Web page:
SALT LAKE CITY – The fans in Salt Lake City used to serenade Donovan Mitchell with “MVP” chants when he played for the Utah Jazz, a sign of their appreciation and respect.
He plays for Cleveland now. But he wouldn’t mind hearing those cries again Sunday.
The 72nd NBA All-Star Game is Sunday night with almost all of the league’s biggest names set to take part in Utah.
Captains LeBron James of the Los Angeles Lakers and Giannis Antetokounmpo of the Milwaukee Bucks will pick their teams before the game, leaving Team LeBron coach Michael Malone of the Denver Nuggets and Team Giannis coach Joe Mazzulla of the Boston Celtics about five minutes to come up with an actual game plan.
“It never gets old,” Antetokounmpo said Saturday. “Every day, every time I step to my locker and I see my jersey with my name and I’m around all these great players, which are the best players in the world, it’s always a great feeling. I never take it for granted. God has blessed me enough to be seven times an All-Star so far, and this might be my last one, so I try to enjoy to the fullest and appreciate every moment with the best players in the world.”
And most of the best are indeed in Salt Lake City.
There's James, who just passed Kareem Abdul-Jabbar to become the NBA's leading scorer. There’s Dallas’ Luka Doncic and Philadelphia’s Joel Embiid, currently No. 1 and No. 2 in the NBA scoring race, both of them just over 33 points per game. Antetokounmpo and James also are averaging at least 30 points, as are Portland’s Damian Lillard, Oklahoma City’s Shai Gilgeous-Alexander and Boston’s Jayson Tatum.
“It’s always great just being out here with these guys, honestly," DeMar DeRozan of the Chicago Bulls said. “I look forward to just being able to compete. You know, we go against all these guys all season, so just to kind of detach and play with these guys is definitely an honor."
James will be honored at halftime with a ceremony to celebrate his passing Abdul-Jabbar for the scoring record.
“I think he’s probably going to slow down whenever he wants to slow down," Toronto All-Star forward Pascal Siakam said. “It feels like he can play forever. It looks like it."
There's never any real defense in these games until the fourth quarter, when players get serious, and there inevitably will be a bunch of them scoring a bunch of points. After all, that's been a trend this season: 20 times a player has scored 50 points in a game, a list topped by Mitchell scoring 71 for the Cavaliers against Chicago on Jan. 2.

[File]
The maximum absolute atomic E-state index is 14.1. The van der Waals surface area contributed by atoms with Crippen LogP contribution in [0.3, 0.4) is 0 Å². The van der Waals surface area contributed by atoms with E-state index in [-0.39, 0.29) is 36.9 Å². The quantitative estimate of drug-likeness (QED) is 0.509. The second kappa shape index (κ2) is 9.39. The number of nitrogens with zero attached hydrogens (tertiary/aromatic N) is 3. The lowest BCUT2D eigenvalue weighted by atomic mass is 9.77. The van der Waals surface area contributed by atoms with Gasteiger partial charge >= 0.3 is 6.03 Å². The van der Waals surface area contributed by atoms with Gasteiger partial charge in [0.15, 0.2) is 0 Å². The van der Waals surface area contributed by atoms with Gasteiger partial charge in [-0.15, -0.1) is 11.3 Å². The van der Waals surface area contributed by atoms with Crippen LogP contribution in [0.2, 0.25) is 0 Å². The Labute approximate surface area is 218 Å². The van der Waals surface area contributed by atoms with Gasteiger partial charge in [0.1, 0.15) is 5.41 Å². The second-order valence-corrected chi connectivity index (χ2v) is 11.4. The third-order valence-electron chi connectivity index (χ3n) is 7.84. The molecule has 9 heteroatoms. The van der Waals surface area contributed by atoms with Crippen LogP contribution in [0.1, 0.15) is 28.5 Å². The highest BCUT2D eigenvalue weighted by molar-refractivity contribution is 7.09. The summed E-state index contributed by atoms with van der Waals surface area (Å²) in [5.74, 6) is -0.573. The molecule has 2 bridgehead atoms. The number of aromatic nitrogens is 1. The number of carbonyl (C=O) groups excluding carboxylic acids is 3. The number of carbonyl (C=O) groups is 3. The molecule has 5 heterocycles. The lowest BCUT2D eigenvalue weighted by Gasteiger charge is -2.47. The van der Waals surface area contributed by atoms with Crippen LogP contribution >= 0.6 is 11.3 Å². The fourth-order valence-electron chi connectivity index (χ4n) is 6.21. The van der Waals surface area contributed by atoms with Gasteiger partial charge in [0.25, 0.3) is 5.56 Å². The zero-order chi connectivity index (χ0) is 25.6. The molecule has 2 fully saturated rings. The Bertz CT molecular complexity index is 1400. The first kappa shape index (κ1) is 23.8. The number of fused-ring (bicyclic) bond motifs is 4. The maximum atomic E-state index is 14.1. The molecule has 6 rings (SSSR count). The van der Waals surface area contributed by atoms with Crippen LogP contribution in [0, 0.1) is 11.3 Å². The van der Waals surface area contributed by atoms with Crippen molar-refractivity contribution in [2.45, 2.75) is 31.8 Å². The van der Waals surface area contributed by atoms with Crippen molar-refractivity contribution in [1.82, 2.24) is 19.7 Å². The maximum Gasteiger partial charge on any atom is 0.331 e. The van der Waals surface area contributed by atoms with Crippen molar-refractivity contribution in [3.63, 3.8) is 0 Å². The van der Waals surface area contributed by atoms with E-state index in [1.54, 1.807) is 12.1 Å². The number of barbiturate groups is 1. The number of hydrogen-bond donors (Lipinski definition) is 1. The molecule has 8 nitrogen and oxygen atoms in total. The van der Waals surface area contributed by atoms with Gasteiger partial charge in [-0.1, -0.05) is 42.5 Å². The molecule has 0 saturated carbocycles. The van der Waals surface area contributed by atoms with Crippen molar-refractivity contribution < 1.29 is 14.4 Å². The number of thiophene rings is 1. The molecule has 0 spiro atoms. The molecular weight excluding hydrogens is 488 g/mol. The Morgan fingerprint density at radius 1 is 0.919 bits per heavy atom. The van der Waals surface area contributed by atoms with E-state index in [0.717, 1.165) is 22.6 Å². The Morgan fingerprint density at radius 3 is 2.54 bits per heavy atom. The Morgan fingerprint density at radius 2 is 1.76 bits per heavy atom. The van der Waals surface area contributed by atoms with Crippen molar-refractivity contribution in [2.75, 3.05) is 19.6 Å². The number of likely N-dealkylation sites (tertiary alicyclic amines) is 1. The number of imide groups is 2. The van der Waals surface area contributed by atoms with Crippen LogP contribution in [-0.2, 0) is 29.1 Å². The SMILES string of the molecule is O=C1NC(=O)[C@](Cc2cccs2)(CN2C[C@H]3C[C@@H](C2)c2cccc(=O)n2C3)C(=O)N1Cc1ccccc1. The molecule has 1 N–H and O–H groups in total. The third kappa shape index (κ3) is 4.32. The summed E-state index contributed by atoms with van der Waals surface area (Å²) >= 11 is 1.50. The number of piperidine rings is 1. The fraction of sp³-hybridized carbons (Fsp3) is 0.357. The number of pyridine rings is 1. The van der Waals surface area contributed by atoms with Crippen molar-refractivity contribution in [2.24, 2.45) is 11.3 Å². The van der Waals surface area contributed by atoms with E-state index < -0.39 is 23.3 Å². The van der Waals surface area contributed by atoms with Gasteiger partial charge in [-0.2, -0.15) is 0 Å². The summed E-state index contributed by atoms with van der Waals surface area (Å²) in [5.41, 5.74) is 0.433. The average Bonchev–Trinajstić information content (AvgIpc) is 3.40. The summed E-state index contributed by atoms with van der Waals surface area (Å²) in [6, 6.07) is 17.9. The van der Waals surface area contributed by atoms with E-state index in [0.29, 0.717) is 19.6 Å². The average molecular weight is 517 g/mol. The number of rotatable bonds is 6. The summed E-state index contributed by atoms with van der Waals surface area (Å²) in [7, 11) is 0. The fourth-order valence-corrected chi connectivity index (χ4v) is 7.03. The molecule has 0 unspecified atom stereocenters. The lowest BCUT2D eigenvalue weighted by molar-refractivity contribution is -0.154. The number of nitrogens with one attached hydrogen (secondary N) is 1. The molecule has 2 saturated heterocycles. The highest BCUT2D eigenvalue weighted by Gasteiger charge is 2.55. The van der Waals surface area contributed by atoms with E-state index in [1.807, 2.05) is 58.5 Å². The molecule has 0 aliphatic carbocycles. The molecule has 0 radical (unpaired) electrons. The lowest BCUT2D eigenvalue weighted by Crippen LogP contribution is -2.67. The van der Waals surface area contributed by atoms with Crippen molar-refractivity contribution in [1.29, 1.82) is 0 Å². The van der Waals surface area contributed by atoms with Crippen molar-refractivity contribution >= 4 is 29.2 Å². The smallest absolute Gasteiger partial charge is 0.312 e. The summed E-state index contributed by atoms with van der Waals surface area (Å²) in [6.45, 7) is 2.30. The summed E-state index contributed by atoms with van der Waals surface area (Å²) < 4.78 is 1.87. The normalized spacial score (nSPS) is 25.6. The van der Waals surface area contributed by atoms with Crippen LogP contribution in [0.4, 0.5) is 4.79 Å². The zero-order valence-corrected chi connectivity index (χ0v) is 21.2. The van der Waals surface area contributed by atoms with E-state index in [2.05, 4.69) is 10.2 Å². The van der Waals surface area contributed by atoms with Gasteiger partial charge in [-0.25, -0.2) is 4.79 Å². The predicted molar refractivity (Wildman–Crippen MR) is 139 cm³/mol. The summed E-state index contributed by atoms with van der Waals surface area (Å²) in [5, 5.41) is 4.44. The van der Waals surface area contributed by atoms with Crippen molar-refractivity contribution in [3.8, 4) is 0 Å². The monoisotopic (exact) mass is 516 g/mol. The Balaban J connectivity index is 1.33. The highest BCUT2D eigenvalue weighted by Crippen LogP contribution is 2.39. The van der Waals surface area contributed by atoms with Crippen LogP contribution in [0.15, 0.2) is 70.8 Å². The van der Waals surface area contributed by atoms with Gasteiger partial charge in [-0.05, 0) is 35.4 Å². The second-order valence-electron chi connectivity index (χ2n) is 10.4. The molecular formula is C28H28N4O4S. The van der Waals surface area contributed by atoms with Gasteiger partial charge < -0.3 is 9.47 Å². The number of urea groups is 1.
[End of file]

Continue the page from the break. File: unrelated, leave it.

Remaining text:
He isn't flat-out going for the MVP, but acknowledged that he's thought about it.
“That would be nice," Mitchell said. “I’m not going to try and shoot every shot, but close to every shot. Just have fun. That’s the biggest thing is kind of going into these spaces and really appreciating the moment. It’d be great to win MVP. I’ve had a lot of full-circle moments this year. That would be another one.”
The first three quarters can be considered mini-games, with the score starting at zero — but with the total score is still tracked because it comes into play later. The winning team in each quarter gets $100,000 for their charity; if the quarter is a tie, that money gets split.
In the fourth quarter, the total score from the first three quarters becomes the score again. The final target score will be the leading team’s score to that point plus 24 points. There’s no game clock, but there is a shot clock.
The winning team reaches the target score first. If the score is Team LeBron 100, Team Giannis 99 entering the fourth, the winning score would be 124. The winning team also picks up another $150,000 for its charity.
The MVP award is named for Kobe Bryant, and there will be a new winner this year. Last year’s MVP, Golden State guard Stephen Curry, was voted into the game as a starter but is out with an injury.
Antetokounmpo was MVP in 2021 and James has been All-Star MVP three times, most recently in 2018. The only other past MVP in this year’s game is Kyrie Irving, the 2014 winner.
WELCOME TO THE SHOW
There are six players in the All-Star Game who’ll be making their debut: Minnesota’s Anthony Edwards, Sacramento’s De’Aaron Fox, Oklahoma City's Shai Gilgeous-Alexander, Indiana’s Tyrese Haliburton, Memphis’ Jaren Jackson Jr., and — last but certainly not least to Jazz fans — Utah’s Lauri Markkanen.
With those six names, there are now been 450 All-Stars in NBA history.
If Antetokounmpo scores 26 points Sunday, that would put him at 200 for his career in All-Star Games.
Only 10 other players have scored that many in their combined All-Star appearances: James, Bryant, Michael Jordan, Kareem Abdul-Jabbar, Kevin Durant, Oscar Robertson, Bob Pettit, Julius Erving, Elgin Baylor and Shaquille O’Neal.
Antetokounmpo has averaged 29 points in his six previous All-Star Games — the most in NBA history for those who have appeared in at least three games.
BACK IN UTAH
Salt Lake City becomes the 19th city (or region) to play host to multiple All-Star Games. The Jazz also had the NBA’s midseason showcase in 1993.
Indianapolis joins that list next year when it plays host to the weekend’s events. It’ll be the first time that the Pacers’ home city has been the All-Star site since 1985.
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